Guru ETFs Turn Gimpy as Stocks Slide

Legendary hedge fund managers and financiers, such as Bill Ackman, David Einhorn and Carl Icahn, are legendary for good reasons.

However, that does not make their equity holdings immune to broad market sell-offs. In fact, the recent pullback in U.S. stocks has proved particularly punishing for some of the most widely held stocks by hedge funds. As a result, some guru exchange traded funds are badly lagging the S&P 500.

Over the past month, the benchmark U.S. index is down about 6.4%, but over the same period, the AlphaClone Alternative Alpha ETF (NYSEArca: ALFA) is lower by 8% while the rival Global X Guru Index ETF (NYSEArca: GURU) is off 9%. Investopedia defines beta as “a measure of the volatility, or systematic risk, of a security or a portfolio in comparison to the market as a whole.”

On that basis, it would appear that ALFA, GURU and comparable ETFs have recently fit the definition of “high beta.” The hedge fund ETFs track holdings selected from quarterly hedge fund disclosures. The SEC Form 13F, or Information Required of Institutional Investment Managers Form, is a quarterly filing required of institutional managers with over $100 million in qualifying assets. The filing contains information on the manager’s list of recent investing holdings, which provide the public a glimpse of how the heavy weights are moving around the changing markets. [Hedge Fund ETFs Could be Vulnerable in Volatile Markets]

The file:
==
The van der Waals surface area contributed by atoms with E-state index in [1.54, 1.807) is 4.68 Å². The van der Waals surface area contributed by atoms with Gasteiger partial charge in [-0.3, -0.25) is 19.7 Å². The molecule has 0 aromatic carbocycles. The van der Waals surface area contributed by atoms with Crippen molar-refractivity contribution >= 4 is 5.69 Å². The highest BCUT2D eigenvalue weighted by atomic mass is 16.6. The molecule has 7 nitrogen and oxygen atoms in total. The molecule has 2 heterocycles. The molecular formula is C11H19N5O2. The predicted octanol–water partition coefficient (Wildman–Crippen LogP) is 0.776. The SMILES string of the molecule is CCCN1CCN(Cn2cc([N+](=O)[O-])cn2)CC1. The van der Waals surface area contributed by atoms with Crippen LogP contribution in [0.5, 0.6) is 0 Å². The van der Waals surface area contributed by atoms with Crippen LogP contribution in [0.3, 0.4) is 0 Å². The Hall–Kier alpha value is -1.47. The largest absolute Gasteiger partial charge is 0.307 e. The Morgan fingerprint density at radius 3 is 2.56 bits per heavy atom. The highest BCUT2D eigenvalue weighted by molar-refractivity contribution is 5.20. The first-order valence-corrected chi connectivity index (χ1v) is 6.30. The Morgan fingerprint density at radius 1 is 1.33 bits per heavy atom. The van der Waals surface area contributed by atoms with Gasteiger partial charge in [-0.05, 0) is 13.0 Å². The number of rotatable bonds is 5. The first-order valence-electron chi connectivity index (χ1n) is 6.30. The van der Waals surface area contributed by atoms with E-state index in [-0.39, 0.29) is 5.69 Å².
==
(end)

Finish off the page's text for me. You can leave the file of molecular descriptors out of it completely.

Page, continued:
Mimicking hedge fund managers’ favorite stocks has worked in strong bull markets, despite the facts that these ETFs’ holdings are based on numbers from the previous quarter and that the ETFs may not perfectly reflect hedge fund positions as many hedge funds utilize derivatives, which are not required to be disclosed. [A Gorgeous Guru ETF]

Last year, GURU and ALFA gained 47.3% and 36.4%, respectively, each easily topping the 32.3% returned by the S&P 500. The past month has brought starkly different performances.